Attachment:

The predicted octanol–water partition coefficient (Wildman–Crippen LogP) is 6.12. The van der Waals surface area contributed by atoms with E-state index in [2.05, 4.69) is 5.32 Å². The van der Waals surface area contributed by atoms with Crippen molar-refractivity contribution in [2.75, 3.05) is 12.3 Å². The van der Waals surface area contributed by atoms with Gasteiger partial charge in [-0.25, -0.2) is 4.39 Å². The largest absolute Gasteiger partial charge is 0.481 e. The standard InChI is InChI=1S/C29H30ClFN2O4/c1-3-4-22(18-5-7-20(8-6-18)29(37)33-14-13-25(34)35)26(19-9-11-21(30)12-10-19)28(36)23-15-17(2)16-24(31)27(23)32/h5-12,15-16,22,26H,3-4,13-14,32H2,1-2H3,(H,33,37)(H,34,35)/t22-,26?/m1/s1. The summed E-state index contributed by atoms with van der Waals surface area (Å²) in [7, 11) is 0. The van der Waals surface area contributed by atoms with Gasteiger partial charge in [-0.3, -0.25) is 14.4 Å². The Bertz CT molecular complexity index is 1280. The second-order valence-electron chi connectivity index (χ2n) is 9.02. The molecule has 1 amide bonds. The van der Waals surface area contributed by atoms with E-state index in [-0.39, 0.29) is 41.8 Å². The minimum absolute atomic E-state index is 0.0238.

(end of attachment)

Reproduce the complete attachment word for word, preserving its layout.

The predicted octanol–water partition coefficient (Wildman–Crippen LogP) is 6.12. The van der Waals surface area contributed by atoms with E-state index in [2.05, 4.69) is 5.32 Å². The van der Waals surface area contributed by atoms with Crippen molar-refractivity contribution in [2.75, 3.05) is 12.3 Å². The van der Waals surface area contributed by atoms with Gasteiger partial charge in [-0.25, -0.2) is 4.39 Å². The largest absolute Gasteiger partial charge is 0.481 e. The standard InChI is InChI=1S/C29H30ClFN2O4/c1-3-4-22(18-5-7-20(8-6-18)29(37)33-14-13-25(34)35)26(19-9-11-21(30)12-10-19)28(36)23-15-17(2)16-24(31)27(23)32/h5-12,15-16,22,26H,3-4,13-14,32H2,1-2H3,(H,33,37)(H,34,35)/t22-,26?/m1/s1. The summed E-state index contributed by atoms with van der Waals surface area (Å²) in [7, 11) is 0. The van der Waals surface area contributed by atoms with Gasteiger partial charge in [-0.3, -0.25) is 14.4 Å². The Bertz CT molecular complexity index is 1280. The second-order valence-electron chi connectivity index (χ2n) is 9.02. The molecule has 1 amide bonds. The van der Waals surface area contributed by atoms with E-state index in [-0.39, 0.29) is 41.8 Å². The minimum absolute atomic E-state index is 0.0238.